J. Cestelli; the deacons of honer, Rev. C. Giroux and Rev. J.

Sroka; the assistant priest, Very Rev. J. Buh, V. G.; Rt. Rev.

J. Shanley and chaplains, Rev. F. Gerhard and Rev. M. Corbett; Archbishop Ireland and chaplains, Rev. P. Boucher and Rev. L.

Grandchamp; Rt. Rev. J. Cotter, the celebrant of the mass.

Bishop McGolrick performed the ceremony of blessing the Cathedral, assisted by Rev. C. V. Gamache and Rev. T. J.

Mackey. Following the blessing, Rt. Rev. J. B. Cotter, D. D., celebrated pontifical mass, assisted by the above-named fathers.

Rt. Rev. John Shanley, D. D., delivered the sermon. In the evening Bishop Shanley celebrated pontifical vespers and Archbishop Ireland delivered a sermon.

The Sacred Heart Cathedral is one of the fine religious structures of which the city of Duluth is proud. The structure is of pressed brick, with a foundation of solid stone. It is pleasantly located on Second avenue west and Fourth street.

The commodious Episcopal residence adjoining is built of similar material. The grounds are ornamented with well selected trees, hedges and shrubbery.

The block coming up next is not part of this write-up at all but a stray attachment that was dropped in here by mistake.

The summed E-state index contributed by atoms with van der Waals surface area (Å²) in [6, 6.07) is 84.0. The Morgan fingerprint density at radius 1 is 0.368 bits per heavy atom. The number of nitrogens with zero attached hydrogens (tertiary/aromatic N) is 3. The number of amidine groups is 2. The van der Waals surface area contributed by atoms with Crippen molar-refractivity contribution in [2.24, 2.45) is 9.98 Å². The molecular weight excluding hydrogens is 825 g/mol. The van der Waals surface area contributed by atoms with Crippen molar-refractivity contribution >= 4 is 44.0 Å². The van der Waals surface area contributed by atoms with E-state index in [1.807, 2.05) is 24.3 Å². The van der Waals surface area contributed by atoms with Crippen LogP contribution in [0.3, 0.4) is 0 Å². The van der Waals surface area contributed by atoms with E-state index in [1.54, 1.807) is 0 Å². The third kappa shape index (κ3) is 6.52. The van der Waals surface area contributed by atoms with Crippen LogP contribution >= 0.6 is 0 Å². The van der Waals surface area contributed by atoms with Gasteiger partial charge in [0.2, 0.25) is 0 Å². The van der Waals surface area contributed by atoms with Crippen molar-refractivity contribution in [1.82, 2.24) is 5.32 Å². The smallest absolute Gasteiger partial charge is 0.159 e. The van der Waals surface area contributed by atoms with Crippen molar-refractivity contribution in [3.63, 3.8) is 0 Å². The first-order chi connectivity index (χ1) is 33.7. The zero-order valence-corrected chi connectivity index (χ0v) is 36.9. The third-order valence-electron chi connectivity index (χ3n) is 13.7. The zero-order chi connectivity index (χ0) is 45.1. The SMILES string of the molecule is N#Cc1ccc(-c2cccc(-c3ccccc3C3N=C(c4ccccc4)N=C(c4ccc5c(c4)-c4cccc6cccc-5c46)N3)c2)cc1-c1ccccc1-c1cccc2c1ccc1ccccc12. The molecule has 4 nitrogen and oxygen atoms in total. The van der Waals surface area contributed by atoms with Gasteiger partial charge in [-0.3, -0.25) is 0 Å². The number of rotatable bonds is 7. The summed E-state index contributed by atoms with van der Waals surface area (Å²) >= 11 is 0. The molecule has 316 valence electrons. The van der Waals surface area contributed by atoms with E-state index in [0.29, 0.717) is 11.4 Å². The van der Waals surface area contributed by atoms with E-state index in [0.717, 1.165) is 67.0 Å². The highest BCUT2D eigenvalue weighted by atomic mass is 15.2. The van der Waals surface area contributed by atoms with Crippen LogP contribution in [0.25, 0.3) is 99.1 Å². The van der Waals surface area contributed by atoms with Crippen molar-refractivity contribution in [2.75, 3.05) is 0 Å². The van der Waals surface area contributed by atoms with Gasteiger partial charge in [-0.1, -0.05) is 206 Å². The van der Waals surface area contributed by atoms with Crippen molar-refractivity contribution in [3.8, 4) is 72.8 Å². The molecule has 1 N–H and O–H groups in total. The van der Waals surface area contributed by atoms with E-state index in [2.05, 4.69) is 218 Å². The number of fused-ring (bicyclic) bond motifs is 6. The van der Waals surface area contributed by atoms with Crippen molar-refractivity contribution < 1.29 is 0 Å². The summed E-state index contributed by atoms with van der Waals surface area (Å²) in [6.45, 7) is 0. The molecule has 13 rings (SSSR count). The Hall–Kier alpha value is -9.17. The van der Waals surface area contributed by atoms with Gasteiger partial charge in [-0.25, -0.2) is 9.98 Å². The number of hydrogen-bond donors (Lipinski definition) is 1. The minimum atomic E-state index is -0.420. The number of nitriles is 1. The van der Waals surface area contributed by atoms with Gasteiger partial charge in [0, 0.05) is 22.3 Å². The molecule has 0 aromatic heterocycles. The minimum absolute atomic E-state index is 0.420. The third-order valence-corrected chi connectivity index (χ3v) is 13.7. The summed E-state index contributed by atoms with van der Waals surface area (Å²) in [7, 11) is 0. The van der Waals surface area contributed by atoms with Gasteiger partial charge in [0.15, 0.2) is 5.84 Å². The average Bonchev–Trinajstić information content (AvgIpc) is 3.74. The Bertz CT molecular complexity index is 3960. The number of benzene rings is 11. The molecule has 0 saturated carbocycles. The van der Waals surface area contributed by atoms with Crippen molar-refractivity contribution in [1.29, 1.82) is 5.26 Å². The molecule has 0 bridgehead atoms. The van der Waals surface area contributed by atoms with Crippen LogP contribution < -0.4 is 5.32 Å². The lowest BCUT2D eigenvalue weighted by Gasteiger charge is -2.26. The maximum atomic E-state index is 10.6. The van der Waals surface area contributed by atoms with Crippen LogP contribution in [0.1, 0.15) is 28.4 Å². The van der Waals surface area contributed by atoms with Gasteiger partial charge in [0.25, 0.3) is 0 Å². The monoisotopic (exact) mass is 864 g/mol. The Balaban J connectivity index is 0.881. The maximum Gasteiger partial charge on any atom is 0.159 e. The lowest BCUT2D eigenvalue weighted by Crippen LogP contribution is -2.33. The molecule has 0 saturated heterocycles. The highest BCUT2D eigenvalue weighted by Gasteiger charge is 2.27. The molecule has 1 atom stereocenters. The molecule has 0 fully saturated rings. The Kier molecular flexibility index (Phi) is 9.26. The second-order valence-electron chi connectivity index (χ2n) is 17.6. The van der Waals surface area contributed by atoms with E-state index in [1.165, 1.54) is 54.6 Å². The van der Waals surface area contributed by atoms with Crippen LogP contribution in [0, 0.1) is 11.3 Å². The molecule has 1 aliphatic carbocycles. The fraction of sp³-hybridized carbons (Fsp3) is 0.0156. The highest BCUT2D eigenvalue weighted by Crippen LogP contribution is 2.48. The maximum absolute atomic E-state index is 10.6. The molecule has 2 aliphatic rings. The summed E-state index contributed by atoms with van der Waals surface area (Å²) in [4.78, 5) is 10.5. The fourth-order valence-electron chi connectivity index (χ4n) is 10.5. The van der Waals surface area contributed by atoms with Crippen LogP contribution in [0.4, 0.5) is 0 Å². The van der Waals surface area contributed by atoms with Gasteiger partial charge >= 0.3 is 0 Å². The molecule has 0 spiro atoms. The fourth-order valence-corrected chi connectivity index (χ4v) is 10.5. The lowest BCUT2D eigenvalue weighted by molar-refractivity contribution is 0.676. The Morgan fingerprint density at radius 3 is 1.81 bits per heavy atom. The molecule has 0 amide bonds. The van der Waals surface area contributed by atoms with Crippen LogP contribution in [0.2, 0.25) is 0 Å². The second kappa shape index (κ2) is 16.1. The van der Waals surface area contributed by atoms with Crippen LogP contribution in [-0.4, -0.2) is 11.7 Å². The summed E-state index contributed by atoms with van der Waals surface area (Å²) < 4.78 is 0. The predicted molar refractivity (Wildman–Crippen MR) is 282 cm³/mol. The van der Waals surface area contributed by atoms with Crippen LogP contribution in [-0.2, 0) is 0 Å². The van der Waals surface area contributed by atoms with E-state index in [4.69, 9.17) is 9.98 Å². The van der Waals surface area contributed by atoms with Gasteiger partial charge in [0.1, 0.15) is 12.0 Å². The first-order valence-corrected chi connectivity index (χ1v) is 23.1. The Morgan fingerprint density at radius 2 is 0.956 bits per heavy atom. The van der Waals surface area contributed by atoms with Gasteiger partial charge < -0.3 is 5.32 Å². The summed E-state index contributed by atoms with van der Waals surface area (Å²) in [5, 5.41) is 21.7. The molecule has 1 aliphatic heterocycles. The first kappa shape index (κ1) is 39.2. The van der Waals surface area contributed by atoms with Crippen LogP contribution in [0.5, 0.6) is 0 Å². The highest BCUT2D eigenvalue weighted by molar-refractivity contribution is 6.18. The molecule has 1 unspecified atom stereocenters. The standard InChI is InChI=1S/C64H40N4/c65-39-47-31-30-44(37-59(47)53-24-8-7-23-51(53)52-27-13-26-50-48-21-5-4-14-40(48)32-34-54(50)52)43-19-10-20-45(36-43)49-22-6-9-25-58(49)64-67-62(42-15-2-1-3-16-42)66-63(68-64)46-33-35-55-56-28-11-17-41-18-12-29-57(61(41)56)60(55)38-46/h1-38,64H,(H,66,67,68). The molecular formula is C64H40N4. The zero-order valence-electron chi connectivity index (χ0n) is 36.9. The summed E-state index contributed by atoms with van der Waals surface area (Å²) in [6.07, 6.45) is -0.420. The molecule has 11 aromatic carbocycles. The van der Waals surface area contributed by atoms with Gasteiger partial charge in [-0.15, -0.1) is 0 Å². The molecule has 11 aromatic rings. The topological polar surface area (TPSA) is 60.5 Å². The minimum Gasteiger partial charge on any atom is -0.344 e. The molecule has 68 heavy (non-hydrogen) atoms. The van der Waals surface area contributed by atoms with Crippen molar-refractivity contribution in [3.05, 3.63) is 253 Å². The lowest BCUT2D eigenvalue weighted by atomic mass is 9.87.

Rt. Rev. Alexius Edelbrook, O. S. B., of St. John’s Abbey, 593  having advanced the sum of $5, 000, the erection of a parochial school was rendered possible. A lot near Superior street that had previously been secured for school purposes was now sold for $7, 000, and the site for the new school selected on Second avenue west and Fourth street. In the fall of 1885 St. Thomas school was opened. For nineteen years the youth of the parish were here instructed in religious as well as secular knowledge. In the summer of 1903 it was removed near to St. Mary’s hospital, where during the construction of the new school building studies were resumed for the scholastic year 1903-04. At the present time the old St. Thomas school serves for hospital purposes, having been donated to the Benedictine Sisters by the bishop.

The Cathedral school, completed in August, 1904, is an edifice of which the Catholic parishioners are justly proud. The valuation of the building, including furnishings, amounts to $60, 000.